A flip flop is a sequential circuit and it stores a 1-bit value, but it is designed using only basic, universal gates and a feedback circuit. How then is it able to store or handle a 1-bit value?

I thought that it is due to clock usage but I don't know the exact reason.
Is my assumption is correct or not?


The easiest flip-flop to understand is the SR (Set-Reset) flip-flop:

SR flip-flop

Normally both inputs are high. When you pull the \$/S\$ input low, output \$Q\$ will go high regardless of the other input. Since the other NAND gate sees now a high level on both its inputs the \$/Q\$ output will be low. Now, even when \$/S\$ goes high again, the other input will be low, so the output \$Q\$ retains its state. That's the most easy way to make logic "remember" something.

Starting from the SR flip-flop you can make more complicated registered logic, where the D flip-flop is the most used.

D flip-flop

This circuit is sometimes presented as an edge-triggered D -flipflop, but it's really level triggered, where \$CLK\$ is used to gate the \$D\$ input. If \$CLK\$ is low both inputs of the SR flip-flop are high, and it retains its output state. When \$CLK\$ goes high the \$D\$ input decides whether \$/S\$ or \$/R\$ goes low, and the output will set accordingly, thus remembering the state of \$D\$ when \$CLK\$ went high. The difference with a real edge-triggered D -flip-flop is that the output will change with the input as long as \$CLK\$ is high. To make it an edge-triggered flip-flop you'll have to include some feedback that makes the \$CLK\$ go low again immediately after going high. The D-type latch, as it's called, will remember the input state at the time the \$CLK\$ input goes low; i.e. the output will stop changing after the \$CLK\$ goes low again.

This is an edge-triggered D flip-flop:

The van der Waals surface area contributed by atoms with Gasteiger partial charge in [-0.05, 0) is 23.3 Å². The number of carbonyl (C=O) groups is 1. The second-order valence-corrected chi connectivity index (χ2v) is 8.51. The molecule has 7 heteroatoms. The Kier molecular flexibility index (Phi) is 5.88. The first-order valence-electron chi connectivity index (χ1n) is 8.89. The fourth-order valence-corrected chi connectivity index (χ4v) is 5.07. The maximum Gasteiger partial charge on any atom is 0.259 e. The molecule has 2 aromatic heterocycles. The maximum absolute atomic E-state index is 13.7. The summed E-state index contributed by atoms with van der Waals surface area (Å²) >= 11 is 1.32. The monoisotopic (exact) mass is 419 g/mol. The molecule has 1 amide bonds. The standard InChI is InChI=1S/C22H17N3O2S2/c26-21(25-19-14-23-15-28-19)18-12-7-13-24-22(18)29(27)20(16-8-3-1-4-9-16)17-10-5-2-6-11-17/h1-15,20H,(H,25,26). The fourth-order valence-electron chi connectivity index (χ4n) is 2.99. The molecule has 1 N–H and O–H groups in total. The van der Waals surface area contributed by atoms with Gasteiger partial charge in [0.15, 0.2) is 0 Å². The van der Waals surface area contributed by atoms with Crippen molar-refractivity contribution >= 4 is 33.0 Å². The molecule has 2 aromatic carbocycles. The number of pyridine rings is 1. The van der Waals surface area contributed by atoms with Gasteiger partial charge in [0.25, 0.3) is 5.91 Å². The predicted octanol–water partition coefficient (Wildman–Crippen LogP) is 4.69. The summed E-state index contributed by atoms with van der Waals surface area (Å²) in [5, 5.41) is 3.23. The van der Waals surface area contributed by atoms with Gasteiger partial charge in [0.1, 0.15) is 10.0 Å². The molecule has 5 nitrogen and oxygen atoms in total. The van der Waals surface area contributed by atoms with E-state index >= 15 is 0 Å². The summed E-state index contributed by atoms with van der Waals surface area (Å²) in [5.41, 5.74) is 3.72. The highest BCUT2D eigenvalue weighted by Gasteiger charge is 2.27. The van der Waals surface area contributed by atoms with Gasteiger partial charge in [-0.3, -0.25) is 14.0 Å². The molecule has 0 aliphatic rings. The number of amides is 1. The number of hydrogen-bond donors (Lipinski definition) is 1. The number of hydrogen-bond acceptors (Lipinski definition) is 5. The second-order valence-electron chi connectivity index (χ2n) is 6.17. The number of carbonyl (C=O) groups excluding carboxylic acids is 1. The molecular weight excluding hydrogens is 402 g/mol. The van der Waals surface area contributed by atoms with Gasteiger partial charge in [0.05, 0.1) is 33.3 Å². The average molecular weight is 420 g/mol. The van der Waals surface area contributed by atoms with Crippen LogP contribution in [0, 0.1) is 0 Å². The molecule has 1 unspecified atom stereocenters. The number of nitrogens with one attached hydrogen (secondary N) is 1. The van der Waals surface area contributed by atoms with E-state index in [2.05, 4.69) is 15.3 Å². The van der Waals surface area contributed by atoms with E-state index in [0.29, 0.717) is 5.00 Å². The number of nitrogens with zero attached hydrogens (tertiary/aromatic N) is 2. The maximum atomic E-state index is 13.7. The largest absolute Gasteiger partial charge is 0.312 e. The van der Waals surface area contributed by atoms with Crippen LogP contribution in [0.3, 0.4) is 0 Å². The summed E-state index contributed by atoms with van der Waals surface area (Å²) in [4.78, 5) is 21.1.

edge-triggered D flip-flop

  • \$\begingroup\$ the last lines in ur answer was not understandable to me,can u xplain it breifly \$\endgroup\$ – Gouse Shaik Sep 21 '11 at 10:39
  • \$\begingroup\$ @Gouse - The output follows the input while CLK is high, but doesn't change when CLK is low. So if you can make the CLK signal into small pulses the output will change during this small pulse, but remain unchanged afterwards. So the input is "frozen" at the time of the pulse. \$\endgroup\$ – stevenvh Sep 21 '11 at 10:55
  • \$\begingroup\$ @Dean - I appreciate your contribution, but my answer refers to NAND flipflops. \$\endgroup\$ – stevenvh Sep 21 '11 at 11:30

For those who are not engineering students (curiosity-seekers) I will try to get a metaphor in your mind: think of the set-reset flip-flop picture as a water park with water streams instead of electricity. The water flows in a circle, like a slide with some turns. In this (simple) metaphor, there are two possible flows, circles or paths through the water park. One path/circle represents a 1 the other path represents the 0 (in your truth table). If you want to change the path or flow (state) you will either sent a signal through S or through R to adjust the gates. The gates are the two "bells" in the picture. If you add complexity it needs more gates(bells). Hope it helps to get the idea!


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